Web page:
The Digital Health Update by Paul Sonnier ⋅ Aug 26, 2017 ⋅ #289

I made this announcement to 57,950 members of the Digital Health group on LinkedIn. If you’re on LinkedIn, please do join the group, which allows you to opt in to receiving these announcements in addition to connecting with thousands of other global stakeholders in digital health. Note that I will continue to update this announcement up until sending out the final version via LinkedIn. I’m also now using Constant Contact to send an html and image-rich version of my announcements. You can subscribe to that version here.


The Digital Health Update by Paul Sonnier ⋅ Aug 26, 2017 ⋅ #289

Dear Group,

I’ve published two issues of my newsletter since last week’s group announcement:
The Digital Health Newsletter for Aug 20, 2017
The Digital Health Newsletter for Aug 24, 2017

Also, please note that I’m seeking a direct role with a company or organization that would, ideally, complement and leverage all that I’ve built and am doing, including my keynote speaking, weekly newsletter, Digital Health LinkedIn group management/curation, and contributing editor role at Innovation and Tech Today. My professional bio is viewable here. Please contact me if you see a potential fit or would like to advertise in my announcements, newsletter, and website.


The Digital Health Newsletter for Aug 20, 2017

I’m delighted to announce a new featured event: DPharm & Mobile in Clinical Trials Conference: 7th Annual , which is taking place Sept 6-8 in Boston, MA. Organized by the Conference Forum, DPharm is the premier event focusing on disruptive digital and mobile innovations in clinical research. Keynote speakers include leaders from Pfizer, Janssen, and Duke Research. Digital Health group members receive a 10% discount by using code PSL when registering on the conference website.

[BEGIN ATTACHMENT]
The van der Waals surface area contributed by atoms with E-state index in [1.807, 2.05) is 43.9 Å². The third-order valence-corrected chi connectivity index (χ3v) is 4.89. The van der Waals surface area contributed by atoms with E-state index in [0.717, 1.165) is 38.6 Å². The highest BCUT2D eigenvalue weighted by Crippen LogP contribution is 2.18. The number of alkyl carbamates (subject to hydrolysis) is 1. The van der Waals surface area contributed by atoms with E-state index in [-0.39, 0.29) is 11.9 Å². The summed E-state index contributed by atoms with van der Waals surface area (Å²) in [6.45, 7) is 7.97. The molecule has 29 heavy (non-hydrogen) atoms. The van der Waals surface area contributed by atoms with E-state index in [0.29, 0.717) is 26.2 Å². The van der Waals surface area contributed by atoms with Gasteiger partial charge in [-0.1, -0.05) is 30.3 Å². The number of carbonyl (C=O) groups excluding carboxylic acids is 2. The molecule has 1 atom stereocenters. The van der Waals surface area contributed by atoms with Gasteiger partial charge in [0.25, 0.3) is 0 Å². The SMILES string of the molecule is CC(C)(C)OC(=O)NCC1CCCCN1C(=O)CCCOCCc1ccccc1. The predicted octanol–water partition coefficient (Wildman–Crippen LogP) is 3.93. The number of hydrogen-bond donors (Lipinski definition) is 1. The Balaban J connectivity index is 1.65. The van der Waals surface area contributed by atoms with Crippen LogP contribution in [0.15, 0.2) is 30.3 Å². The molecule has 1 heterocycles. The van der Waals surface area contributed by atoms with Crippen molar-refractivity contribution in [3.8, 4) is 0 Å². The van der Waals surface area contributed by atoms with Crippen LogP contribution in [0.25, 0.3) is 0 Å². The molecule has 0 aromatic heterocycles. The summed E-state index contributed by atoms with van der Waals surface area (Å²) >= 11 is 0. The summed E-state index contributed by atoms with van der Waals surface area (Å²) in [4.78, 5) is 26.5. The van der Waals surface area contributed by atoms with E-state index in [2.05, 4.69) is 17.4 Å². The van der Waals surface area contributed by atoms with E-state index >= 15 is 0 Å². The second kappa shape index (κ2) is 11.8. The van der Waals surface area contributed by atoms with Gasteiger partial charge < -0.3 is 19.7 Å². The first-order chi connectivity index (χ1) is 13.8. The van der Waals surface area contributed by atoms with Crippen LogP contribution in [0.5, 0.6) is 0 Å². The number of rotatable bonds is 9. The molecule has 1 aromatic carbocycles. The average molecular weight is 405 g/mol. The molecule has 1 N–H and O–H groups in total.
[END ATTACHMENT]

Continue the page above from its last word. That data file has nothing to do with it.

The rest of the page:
A new bill in the California State Assembly would require Medi-Cal to cover continuous glucose monitors. Patients without these devices are much more likely to experience complications of diabetes like stroke, kidney disease, amputations, and blindness. If passed into law, the bill would enable better healthcare for tens of thousands of diabetics (many of whom are senior citizens, low-income, and/or disabled). It would also help to lower healthcare costs, which are more than two times higher for people with diabetes. California taxpayers already cover 75% of all hospital costs for patients with diabetes.

According to two separatereports published in JAMA, many drugs and most high-risk medical devices that have been granted accelerated approval by the FDA lack clear evidence of safety and effectiveness. Accelerated approval makes potentially promising investigational medicines and devices available for use before all the typical data has been provided confirming safety and effectiveness.

Regarding drugs granted accelerated approval, Dr. Huseyin Naci of the London School of Economics and Political Science states that “We have found numerous situations in which required confirmatory studies with rigorous designs and outcomes are not pursued or are not completed in a timely fashion, and in these cases, we are concerned that regulators appear to accept data that would not otherwise meet FDA standards.”

And for high-risk medical devices, Dr. Rita Redberg at UCSF says that “We were surprised to discover that relatively few studies were randomized or blinded, which means that it is not known if the device was better than an alternative treatment (or better than no treatment), and whether any purported beneficial effect was actually due to the well-documented placebo effect of procedures and devices. I think the public assumes that medical devices currently on the market, particularly high-risk devices, have been approved based on a high standard to show safety and effectiveness before doctors can recommend and implant them. Our findings show that this assumption is often incorrect.”